B.Adhiban was the only Indian in fray at this year's Tata Steel Tournament. The 23-year-old was the second seed in the event. He played some fantastic chess, won the section and qualified for next year's Masters. We had set up this live games page for you to follow his games. The live games are done but what remains is a short summary of all the 13 rounds of Adhiban's games. Enjoy them and relive the Indian's brilliant performance.
B.Adhiban is the only Indian at this year's Tata Steel. He is playing in the Challengers section and is the second seed
Adhiban started off with a bang against Nijat Abasov in the first round. He won a miniature in the 4.Qc2 Nimzo Indian when his opponent went terribly wrong.
In round two Adhiban faced the second last seed of the event FM Miguoel Admiraal. He played a solid e4-e5 opening. The position was equal for quite some time until the Dutch player allowed a knight fork, lost an exchange and later the game.
Adhiban had a tangible edge against Benjamin Bok almost throughout the game but couldn't convert it and the game finally ended in a draw. That brings him on 2.5/3, a half point behind Dreev.
After the opening the position was equal, maybe a slight pull for Ju Wenjun. But Adhiban played extremely well and the Chinese player kept making mistakes, which meant that Adhiban could score the full point. Clear second with 3.5/4 but still trailing Dreev by half a point!
Adhiban won a very smooth game with the White pieces against Anne Haast in the fifth round. He played a brave gambit in the opening to which the Dutch player reacted poorly. After almost fifteen moves White had a close to decisive advantage. Going into the rest day, Adhiban has caught up with Dreev who drew his game against van Foreest.
Adhiban's battle against Mikhail Antipov started with the Anti-Scilian 1.e4 c5 2.Nf3 e6 3.b3 and the Indian player slowly built up a steady advantage winning a pawn. But he wasn't able to convert and the game ended in a draw. Dreev also drew his game and now Adhiban and Alexei lead with 5.0/6.
Adhiban came to the game extremely well prepared and simply blew Alexey Dreev off the board with some scintillating moves. By beating his experienced opponent he is now on 6.0/7, half a point ahead of all his pursuers. You can find the complete analysis of this game in a seperate ChessBase India article.
In the eighth round Adhiban drew his game against the Dutch grandmaster Erwin l'Ami. And as Dreev and Safarli also drew their games, the Indian grandmaster is still the sole leader as we go into the second rest day.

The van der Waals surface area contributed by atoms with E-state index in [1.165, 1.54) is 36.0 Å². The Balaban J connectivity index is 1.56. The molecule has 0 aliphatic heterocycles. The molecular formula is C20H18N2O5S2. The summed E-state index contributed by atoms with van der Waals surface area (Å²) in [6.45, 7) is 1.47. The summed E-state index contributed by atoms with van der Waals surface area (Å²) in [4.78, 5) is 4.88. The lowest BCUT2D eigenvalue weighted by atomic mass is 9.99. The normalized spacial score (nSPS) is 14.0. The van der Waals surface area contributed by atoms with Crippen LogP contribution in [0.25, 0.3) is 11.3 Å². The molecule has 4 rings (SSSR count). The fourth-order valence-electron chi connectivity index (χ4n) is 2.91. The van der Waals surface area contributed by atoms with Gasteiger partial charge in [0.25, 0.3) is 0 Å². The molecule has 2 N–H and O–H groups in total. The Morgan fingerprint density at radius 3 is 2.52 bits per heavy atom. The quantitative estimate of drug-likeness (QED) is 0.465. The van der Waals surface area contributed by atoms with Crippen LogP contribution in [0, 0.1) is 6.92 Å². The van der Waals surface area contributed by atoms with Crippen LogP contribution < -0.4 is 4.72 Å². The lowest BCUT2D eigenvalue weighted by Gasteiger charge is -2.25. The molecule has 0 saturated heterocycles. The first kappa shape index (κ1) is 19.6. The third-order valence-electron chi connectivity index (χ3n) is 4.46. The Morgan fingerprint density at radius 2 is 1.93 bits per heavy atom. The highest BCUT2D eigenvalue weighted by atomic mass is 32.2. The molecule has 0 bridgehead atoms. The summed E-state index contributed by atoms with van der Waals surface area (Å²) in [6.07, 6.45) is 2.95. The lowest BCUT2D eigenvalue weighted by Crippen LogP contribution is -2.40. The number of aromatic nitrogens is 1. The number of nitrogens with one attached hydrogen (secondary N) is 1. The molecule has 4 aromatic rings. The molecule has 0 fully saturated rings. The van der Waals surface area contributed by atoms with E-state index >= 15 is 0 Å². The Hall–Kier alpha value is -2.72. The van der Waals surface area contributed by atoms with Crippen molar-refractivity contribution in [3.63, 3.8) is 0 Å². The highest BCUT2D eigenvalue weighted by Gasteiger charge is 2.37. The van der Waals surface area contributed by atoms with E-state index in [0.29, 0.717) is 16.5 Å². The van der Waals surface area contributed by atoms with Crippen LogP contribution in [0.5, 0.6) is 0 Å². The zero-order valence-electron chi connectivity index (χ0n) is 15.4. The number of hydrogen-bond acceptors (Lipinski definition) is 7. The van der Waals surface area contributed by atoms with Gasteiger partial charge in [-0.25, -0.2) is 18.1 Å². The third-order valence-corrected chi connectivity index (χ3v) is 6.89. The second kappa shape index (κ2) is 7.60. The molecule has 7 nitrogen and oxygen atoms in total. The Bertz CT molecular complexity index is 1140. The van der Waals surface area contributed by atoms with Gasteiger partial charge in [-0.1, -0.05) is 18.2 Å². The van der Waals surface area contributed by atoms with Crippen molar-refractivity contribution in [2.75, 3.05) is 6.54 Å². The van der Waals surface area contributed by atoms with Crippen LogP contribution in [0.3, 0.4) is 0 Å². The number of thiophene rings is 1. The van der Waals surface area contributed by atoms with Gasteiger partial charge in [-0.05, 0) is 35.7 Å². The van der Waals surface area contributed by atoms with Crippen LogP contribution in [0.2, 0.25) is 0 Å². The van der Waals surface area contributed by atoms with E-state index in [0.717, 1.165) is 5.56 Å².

Jorden van Foreest turned out to be the giant killer of the round as he beat Adhiban from the black side of a Slav Defence. Adhiban was in an aggressive and maybe to some extent reckless mood, as he sacrificed a lot of his pieces. It turned out that he had no attack and was left a piece down with no compensation. The Indian is still in the joint lead as Safarli drew his game.
After a depressing loss yesterday, Adhiban faced co-leader Eltaj Safarli in the tenth round. The game, which began as a Trompowsky, was filled with ups and downs. But somehow Adhiban managed to get a good initiative. The result was unclear until Eltaj sacrificed an exchange for no concrete compensation. Adhiban ground out a win from that point onwards, although the game had many ups and downs right until the very end. Adhiban is now the sole leader.
Adhiban had an almost losing position against Liviu-Dieter Nisipeanu but clawed back and made a draw with great effort
Just like in the game against Nisipeanu, Adhiban was also lost here. But true to his fighting spirit, he kept posing problems to Nino Batsiashvili, when the Georgian collapsed, couldn't find the win, and the game ended in a draw. With the last round to go Adhiban now shares the lead with Dreev on 8.5/12, with Safarli right on their heels.
It all hinged on Adhiban's game against Samuel Sevian. Adhiban who had the black pieces was in a precarious situation. While a tie in points would be in his favour, he couldn't really play it safe because Dreev had excellent chances of beating his FM opponent. The Indian player needed to choose a fighting opening and he decided to go for the Najdorf against 1.e4. The game was quite complicated. Sevian even sacrificed an exchange, but Adhiban could trade pieces at regular intervals and reach an endgame where he had absolutely no chance of losing. When he saw that Dreev had drawn his game he decided to offer a draw, which was promptly accepted and the Indian lad had done it! Adhiban had become the champion!
Final Standings after 13 rounds
This victory has helped Adhiban to qualify for Tata Steel Masters 2017. ChessBase India congratulates the Indian lad for his wonderful achievement.